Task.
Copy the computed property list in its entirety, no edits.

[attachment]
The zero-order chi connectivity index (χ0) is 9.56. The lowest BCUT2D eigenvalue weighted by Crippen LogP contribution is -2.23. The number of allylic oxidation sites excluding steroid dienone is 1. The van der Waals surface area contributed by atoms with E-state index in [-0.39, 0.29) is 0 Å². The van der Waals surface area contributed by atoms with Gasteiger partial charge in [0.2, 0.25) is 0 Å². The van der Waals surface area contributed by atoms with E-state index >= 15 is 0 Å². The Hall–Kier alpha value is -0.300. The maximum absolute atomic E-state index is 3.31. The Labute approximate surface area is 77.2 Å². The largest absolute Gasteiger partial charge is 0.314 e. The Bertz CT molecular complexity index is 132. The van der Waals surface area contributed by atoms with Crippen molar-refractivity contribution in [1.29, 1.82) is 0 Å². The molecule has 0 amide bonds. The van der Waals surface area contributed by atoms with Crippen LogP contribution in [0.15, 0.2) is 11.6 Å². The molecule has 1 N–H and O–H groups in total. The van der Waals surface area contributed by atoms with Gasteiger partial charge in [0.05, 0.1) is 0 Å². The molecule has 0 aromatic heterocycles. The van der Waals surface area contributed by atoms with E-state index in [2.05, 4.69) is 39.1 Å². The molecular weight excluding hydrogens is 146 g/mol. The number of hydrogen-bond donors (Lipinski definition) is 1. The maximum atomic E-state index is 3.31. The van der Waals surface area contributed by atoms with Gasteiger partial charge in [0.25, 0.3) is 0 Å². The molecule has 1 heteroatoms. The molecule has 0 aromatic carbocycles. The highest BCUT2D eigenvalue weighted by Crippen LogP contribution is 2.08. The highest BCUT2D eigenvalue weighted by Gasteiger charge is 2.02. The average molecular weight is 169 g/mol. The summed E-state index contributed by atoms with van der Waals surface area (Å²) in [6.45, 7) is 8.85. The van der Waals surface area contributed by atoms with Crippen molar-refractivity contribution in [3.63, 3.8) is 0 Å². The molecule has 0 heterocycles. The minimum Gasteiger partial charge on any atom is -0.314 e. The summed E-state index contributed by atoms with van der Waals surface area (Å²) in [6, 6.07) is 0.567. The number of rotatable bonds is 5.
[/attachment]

The zero-order chi connectivity index (χ0) is 9.56. The lowest BCUT2D eigenvalue weighted by Crippen LogP contribution is -2.23. The number of allylic oxidation sites excluding steroid dienone is 1. The van der Waals surface area contributed by atoms with E-state index in [-0.39, 0.29) is 0 Å². The van der Waals surface area contributed by atoms with Gasteiger partial charge in [0.2, 0.25) is 0 Å². The van der Waals surface area contributed by atoms with E-state index >= 15 is 0 Å². The Hall–Kier alpha value is -0.300. The maximum absolute atomic E-state index is 3.31. The Labute approximate surface area is 77.2 Å². The largest absolute Gasteiger partial charge is 0.314 e. The Bertz CT molecular complexity index is 132. The van der Waals surface area contributed by atoms with Crippen molar-refractivity contribution in [1.29, 1.82) is 0 Å². The molecule has 0 amide bonds. The van der Waals surface area contributed by atoms with Crippen LogP contribution in [0.15, 0.2) is 11.6 Å². The molecule has 1 N–H and O–H groups in total. The van der Waals surface area contributed by atoms with Gasteiger partial charge in [0.05, 0.1) is 0 Å². The molecule has 0 aromatic heterocycles. The van der Waals surface area contributed by atoms with E-state index in [2.05, 4.69) is 39.1 Å². The molecular weight excluding hydrogens is 146 g/mol. The number of hydrogen-bond donors (Lipinski definition) is 1. The maximum atomic E-state index is 3.31. The van der Waals surface area contributed by atoms with Gasteiger partial charge in [0.25, 0.3) is 0 Å². The molecule has 1 heteroatoms. The molecule has 0 aromatic carbocycles. The highest BCUT2D eigenvalue weighted by Crippen LogP contribution is 2.08. The highest BCUT2D eigenvalue weighted by Gasteiger charge is 2.02. The average molecular weight is 169 g/mol. The summed E-state index contributed by atoms with van der Waals surface area (Å²) in [6.45, 7) is 8.85. The van der Waals surface area contributed by atoms with Crippen molar-refractivity contribution in [3.63, 3.8) is 0 Å². The molecule has 0 heterocycles. The minimum Gasteiger partial charge on any atom is -0.314 e. The summed E-state index contributed by atoms with van der Waals surface area (Å²) in [6, 6.07) is 0.567. The number of rotatable bonds is 5.